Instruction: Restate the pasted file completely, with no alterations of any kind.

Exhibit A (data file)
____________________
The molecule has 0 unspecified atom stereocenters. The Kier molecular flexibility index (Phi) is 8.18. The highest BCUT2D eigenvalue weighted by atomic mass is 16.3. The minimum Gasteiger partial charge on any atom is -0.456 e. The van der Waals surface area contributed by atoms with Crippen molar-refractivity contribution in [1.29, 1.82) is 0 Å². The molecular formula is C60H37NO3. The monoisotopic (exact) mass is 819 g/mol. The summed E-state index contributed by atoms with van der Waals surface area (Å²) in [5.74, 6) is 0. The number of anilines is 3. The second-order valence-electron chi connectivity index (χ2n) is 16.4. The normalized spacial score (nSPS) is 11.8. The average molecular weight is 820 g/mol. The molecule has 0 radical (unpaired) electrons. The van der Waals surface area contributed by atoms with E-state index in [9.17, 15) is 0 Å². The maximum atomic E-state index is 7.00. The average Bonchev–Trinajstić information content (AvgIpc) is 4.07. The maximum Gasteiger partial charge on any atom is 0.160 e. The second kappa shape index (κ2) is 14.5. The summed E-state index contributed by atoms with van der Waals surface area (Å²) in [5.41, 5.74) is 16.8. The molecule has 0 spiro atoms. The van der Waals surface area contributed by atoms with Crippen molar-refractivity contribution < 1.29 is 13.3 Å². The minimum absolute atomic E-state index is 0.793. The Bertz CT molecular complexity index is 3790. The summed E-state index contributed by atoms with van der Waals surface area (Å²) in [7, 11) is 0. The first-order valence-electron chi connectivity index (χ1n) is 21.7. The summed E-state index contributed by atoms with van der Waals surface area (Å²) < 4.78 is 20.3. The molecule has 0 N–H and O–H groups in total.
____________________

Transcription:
The molecule has 0 unspecified atom stereocenters. The Kier molecular flexibility index (Phi) is 8.18. The highest BCUT2D eigenvalue weighted by atomic mass is 16.3. The minimum Gasteiger partial charge on any atom is -0.456 e. The van der Waals surface area contributed by atoms with Crippen molar-refractivity contribution in [1.29, 1.82) is 0 Å². The molecular formula is C60H37NO3. The monoisotopic (exact) mass is 819 g/mol. The summed E-state index contributed by atoms with van der Waals surface area (Å²) in [5.74, 6) is 0. The number of anilines is 3. The second-order valence-electron chi connectivity index (χ2n) is 16.4. The normalized spacial score (nSPS) is 11.8. The average molecular weight is 820 g/mol. The molecule has 0 radical (unpaired) electrons. The van der Waals surface area contributed by atoms with E-state index in [9.17, 15) is 0 Å². The maximum atomic E-state index is 7.00. The average Bonchev–Trinajstić information content (AvgIpc) is 4.07. The maximum Gasteiger partial charge on any atom is 0.160 e. The second kappa shape index (κ2) is 14.5. The summed E-state index contributed by atoms with van der Waals surface area (Å²) in [5.41, 5.74) is 16.8. The molecule has 0 spiro atoms. The van der Waals surface area contributed by atoms with Crippen molar-refractivity contribution < 1.29 is 13.3 Å². The minimum absolute atomic E-state index is 0.793. The Bertz CT molecular complexity index is 3790. The summed E-state index contributed by atoms with van der Waals surface area (Å²) in [7, 11) is 0. The first-order valence-electron chi connectivity index (χ1n) is 21.7. The summed E-state index contributed by atoms with van der Waals surface area (Å²) < 4.78 is 20.3. The molecule has 0 N–H and O–H groups in total.